A South Dakota meat processor’s $1.9 billion lawsuit against ABC News began this week in a closely watched case that could have an impact beyond the size of any judgment.
In a South Dakota courtroom this week, Beef Products Inc. argued that a series of 2012 reports by ABC News’ Jim Avila defamed their chief product, which the company calls “lean finely textured beef” but critics have termed “pink slime.”
In his reports, Avila used the term “pink slime” 137 times to describe the substance, which results when beef trimmings are placed in a centrifuge to separate lean mean from fat and then treated with ammonia to kill E.coli and other bacteria, according to BBC.
BPI has called the reports false and defamatory and claimed that they nearly destroyed the business — the company claimed it lost 80 percent of its revenues and was forced to close three of its four processing plants.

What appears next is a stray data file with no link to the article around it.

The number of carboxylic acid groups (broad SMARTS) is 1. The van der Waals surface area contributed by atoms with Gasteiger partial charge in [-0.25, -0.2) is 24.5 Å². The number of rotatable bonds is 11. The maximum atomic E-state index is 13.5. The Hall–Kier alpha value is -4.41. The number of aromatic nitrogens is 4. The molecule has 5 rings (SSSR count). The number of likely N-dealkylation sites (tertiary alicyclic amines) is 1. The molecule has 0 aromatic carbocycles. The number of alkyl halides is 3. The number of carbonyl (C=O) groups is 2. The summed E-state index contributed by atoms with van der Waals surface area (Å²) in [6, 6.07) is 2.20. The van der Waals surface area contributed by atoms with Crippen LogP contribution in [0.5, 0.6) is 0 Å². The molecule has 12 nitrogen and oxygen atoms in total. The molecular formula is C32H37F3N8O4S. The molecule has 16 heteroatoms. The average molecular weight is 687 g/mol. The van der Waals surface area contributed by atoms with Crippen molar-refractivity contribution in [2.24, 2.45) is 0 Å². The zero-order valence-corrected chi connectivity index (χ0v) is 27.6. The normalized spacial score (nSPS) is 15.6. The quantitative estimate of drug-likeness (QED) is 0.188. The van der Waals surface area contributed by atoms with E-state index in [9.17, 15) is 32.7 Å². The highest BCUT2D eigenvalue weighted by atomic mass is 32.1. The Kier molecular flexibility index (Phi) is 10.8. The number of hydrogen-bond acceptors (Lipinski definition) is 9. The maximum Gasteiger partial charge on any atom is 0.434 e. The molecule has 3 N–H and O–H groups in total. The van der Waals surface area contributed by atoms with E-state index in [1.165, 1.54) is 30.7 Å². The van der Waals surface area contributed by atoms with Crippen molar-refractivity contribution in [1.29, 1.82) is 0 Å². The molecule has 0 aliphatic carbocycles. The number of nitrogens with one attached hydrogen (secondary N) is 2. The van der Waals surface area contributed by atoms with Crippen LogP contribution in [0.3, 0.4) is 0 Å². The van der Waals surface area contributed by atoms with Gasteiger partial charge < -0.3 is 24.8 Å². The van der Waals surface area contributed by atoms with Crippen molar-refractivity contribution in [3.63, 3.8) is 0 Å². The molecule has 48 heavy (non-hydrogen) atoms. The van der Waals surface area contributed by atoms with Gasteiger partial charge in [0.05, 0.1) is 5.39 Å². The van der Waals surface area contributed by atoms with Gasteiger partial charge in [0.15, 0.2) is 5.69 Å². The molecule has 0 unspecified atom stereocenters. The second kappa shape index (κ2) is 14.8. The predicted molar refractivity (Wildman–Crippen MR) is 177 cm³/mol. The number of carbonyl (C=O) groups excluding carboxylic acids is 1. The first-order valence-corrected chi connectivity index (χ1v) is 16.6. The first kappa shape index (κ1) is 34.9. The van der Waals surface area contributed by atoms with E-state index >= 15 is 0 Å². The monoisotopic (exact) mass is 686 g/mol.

“That success took about 30 years to succeed and it took ABC less than 30 days to severely damage the company,” BPI attorney Dan Webb told the court on Monday, Reuters reported.
Attorneys for ABC News have defended the coverage as accurate and protected under the First Amendment. Dane Butswinkas, an attorney for the network, said “pink slime” was a
He added that the company had lost many customers prior to ABC’s reporting, including McDonald’s, Burger King and Taco Bell, according to the Associated Press.
“In order to win the case, the beef product company will have to convince the jury that ABC not only said something that is false, but they would also have to show that ABC acted with actual malice,” food attorney Ivan Wasserman told NPR.
The trial, which is expected to last eight weeks, is being held in Elk Point, South Dakota, which is located roughly 20 miles north of BPI’s headquarters.
Last November, election records showed that Donald Trump won 67 percent of the presidential vote in Union County, where Elk Point is situated.